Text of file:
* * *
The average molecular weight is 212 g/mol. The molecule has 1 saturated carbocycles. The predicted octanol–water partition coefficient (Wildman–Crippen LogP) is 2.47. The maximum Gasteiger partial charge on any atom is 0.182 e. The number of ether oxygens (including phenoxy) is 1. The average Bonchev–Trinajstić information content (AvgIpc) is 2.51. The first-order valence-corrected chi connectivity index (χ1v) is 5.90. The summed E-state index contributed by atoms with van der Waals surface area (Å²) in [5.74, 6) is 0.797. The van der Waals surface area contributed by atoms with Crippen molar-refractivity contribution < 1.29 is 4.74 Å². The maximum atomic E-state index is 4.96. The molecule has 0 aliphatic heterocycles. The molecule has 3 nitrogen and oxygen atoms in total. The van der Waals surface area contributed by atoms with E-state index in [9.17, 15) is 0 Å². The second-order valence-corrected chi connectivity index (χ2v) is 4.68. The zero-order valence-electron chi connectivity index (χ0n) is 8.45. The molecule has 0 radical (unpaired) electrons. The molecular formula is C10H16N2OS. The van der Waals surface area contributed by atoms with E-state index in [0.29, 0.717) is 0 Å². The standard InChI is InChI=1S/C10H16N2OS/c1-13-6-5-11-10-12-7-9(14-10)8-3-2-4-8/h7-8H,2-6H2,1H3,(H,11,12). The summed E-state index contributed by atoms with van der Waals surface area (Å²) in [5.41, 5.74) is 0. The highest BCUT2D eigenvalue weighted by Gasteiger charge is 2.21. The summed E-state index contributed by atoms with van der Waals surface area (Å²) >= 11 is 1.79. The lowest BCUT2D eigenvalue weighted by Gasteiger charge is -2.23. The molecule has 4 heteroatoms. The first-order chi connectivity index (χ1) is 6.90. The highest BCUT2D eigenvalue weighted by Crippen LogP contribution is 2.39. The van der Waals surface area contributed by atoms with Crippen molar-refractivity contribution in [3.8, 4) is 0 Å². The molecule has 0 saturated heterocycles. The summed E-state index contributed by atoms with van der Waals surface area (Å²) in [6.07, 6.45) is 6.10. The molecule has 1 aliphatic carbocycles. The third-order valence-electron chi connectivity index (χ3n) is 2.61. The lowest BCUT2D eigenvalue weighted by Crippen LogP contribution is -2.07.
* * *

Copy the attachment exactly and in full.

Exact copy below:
The average molecular weight is 212 g/mol. The molecule has 1 saturated carbocycles. The predicted octanol–water partition coefficient (Wildman–Crippen LogP) is 2.47. The maximum Gasteiger partial charge on any atom is 0.182 e. The number of ether oxygens (including phenoxy) is 1. The average Bonchev–Trinajstić information content (AvgIpc) is 2.51. The first-order valence-corrected chi connectivity index (χ1v) is 5.90. The summed E-state index contributed by atoms with van der Waals surface area (Å²) in [5.74, 6) is 0.797. The van der Waals surface area contributed by atoms with Crippen molar-refractivity contribution < 1.29 is 4.74 Å². The maximum atomic E-state index is 4.96. The molecule has 0 aliphatic heterocycles. The molecule has 3 nitrogen and oxygen atoms in total. The van der Waals surface area contributed by atoms with E-state index in [9.17, 15) is 0 Å². The second-order valence-corrected chi connectivity index (χ2v) is 4.68. The zero-order valence-electron chi connectivity index (χ0n) is 8.45. The molecule has 0 radical (unpaired) electrons. The molecular formula is C10H16N2OS. The van der Waals surface area contributed by atoms with E-state index in [0.29, 0.717) is 0 Å². The standard InChI is InChI=1S/C10H16N2OS/c1-13-6-5-11-10-12-7-9(14-10)8-3-2-4-8/h7-8H,2-6H2,1H3,(H,11,12). The summed E-state index contributed by atoms with van der Waals surface area (Å²) in [5.41, 5.74) is 0. The highest BCUT2D eigenvalue weighted by Gasteiger charge is 2.21. The summed E-state index contributed by atoms with van der Waals surface area (Å²) >= 11 is 1.79. The lowest BCUT2D eigenvalue weighted by Gasteiger charge is -2.23. The molecule has 4 heteroatoms. The first-order chi connectivity index (χ1) is 6.90. The highest BCUT2D eigenvalue weighted by Crippen LogP contribution is 2.39. The van der Waals surface area contributed by atoms with Crippen molar-refractivity contribution in [3.8, 4) is 0 Å². The molecule has 0 saturated heterocycles. The summed E-state index contributed by atoms with van der Waals surface area (Å²) in [6.07, 6.45) is 6.10. The molecule has 1 aliphatic carbocycles. The third-order valence-electron chi connectivity index (χ3n) is 2.61. The lowest BCUT2D eigenvalue weighted by Crippen LogP contribution is -2.07.